Hello! in 2018, I’ve decided to start my own personal writing challenge based on “Acts of Connection,” something I hoped to further develop after hiking the Camino de Santiago. You can find the whole story here.
Toward the end of election night, when things really started to go south, Ben and I took a walk. We were in the next town over, watching the returns with a group of close friends. We headed into a nearby park, lit up by glowing, old-fashioned oil lamps–something the village of this town is known for. It was beautiful outside. Misty, but unseasonably warm. It’s always interesting how the weather refuses to reflect the state of the world.
At one point, we stopped walking, a mutual agreement without words. “I feel like the earth is in mourning.” I’ve never felt such piercing sadness–for the fate of the earth’s health, for anyone outside of the 1%, for all my friends (and those I didn’t know) that belong to any minority soon to be targeted by this administration. I mourned for those who had given into their fear, sadness and loneliness, who had been duped by this administration. I mourned for the years of healing it would take to recconect, long after this is all behind us.
This mutual pain eventually turned into loneliness. Apparently, we were outnumbered by those willing to put other’s needs before our own. At least that’s how it felt.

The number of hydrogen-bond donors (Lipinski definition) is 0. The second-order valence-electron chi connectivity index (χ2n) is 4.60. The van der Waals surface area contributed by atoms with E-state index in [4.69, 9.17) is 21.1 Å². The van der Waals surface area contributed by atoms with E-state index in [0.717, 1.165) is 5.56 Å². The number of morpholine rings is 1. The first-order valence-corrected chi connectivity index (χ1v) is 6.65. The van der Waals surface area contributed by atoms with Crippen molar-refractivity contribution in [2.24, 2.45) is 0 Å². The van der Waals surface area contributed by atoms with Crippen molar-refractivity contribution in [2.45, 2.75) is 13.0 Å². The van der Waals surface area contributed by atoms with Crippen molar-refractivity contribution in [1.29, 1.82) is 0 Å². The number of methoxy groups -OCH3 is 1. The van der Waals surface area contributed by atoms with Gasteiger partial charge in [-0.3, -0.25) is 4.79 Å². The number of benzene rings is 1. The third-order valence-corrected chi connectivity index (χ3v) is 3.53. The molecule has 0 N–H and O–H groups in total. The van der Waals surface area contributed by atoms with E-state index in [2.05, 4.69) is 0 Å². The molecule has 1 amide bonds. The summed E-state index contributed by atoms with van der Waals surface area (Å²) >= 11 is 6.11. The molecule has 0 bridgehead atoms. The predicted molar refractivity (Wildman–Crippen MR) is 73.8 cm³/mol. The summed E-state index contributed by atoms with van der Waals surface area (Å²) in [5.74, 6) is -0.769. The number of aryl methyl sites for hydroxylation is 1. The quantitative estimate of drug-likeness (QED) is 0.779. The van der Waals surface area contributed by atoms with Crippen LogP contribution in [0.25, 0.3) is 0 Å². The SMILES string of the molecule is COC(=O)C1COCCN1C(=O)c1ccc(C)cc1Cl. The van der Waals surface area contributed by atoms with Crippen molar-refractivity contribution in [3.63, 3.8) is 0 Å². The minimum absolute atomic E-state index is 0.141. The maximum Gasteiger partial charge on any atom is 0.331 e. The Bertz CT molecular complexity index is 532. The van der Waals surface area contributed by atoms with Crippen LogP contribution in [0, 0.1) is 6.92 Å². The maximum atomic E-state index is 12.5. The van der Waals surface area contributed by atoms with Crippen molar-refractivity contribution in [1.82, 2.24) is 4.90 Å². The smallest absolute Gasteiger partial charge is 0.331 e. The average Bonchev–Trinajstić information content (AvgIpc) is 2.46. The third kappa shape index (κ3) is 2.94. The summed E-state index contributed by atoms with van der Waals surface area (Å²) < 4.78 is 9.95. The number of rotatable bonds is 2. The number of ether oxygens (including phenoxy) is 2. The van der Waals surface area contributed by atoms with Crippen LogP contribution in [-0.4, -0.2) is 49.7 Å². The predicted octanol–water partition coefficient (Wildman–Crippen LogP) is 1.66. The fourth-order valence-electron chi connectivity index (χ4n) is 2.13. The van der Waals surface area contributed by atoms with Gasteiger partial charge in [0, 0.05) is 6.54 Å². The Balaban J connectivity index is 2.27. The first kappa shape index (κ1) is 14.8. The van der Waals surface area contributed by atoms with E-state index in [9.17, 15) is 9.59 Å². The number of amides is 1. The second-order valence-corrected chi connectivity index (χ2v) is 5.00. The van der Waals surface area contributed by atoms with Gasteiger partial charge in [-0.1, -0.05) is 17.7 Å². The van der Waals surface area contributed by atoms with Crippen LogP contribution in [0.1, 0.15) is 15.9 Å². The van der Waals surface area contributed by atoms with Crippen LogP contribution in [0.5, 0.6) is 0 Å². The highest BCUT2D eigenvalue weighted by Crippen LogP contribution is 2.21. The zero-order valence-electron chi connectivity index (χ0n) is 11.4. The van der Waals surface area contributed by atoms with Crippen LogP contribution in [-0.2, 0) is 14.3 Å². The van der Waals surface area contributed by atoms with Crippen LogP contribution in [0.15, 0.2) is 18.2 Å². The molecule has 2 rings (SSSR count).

Eight months later, I’d find myself in a room full of pilgrims on the Camino de Santiago, singing with a group of nuns in the middle of nowhere. They asked the room, “Why did you decide to walk to the Camino?” People answered the question in all languages, from all over the world, from different backgrounds and religions.
When my turn came, I surprised myself by saying, “I needed to believe in humanity again.” The room nodded in understanding. Since I’ve returned home, I’ve continued to this search. The “real world” is often alienating, especially compared to a five-week hike built around unwavering generosity and community.
For this week’s challenge, I decided to reach out to my circles online, requesting stories from an event that I did not experience first hand. I hope to invite more guest writers throughout this upcoming year.
Though we have a long way to go, movements like The Women’s March have energized otherwise silent or disconnected individuals into a mutual movement. In fundraising, one of the hardest challenges is getting someone to donate for the very first time–the same goes with activism. Sure, these marches are just the beginning and there’s more to be done, but for many people, the marches provided a day of identity, a reminder that we can connect in world that avoids eye contact.
Some people have been asking why we march. I am not here to explain that lengthy list right now, but you can read it here. For my writing project purposes, I must celebrate this homegrown Camino energy that has come from people reconnecting through the care and service of others.
Thank you so much to everyone who took the time to massage me with both positive and not-so-positive takes on your experience. Your courage inspires me to keep moving. It heals the hurt and anger from those horrible months. And as I hoped for in my hike, it helps me continue in my journey to believe in humanity again.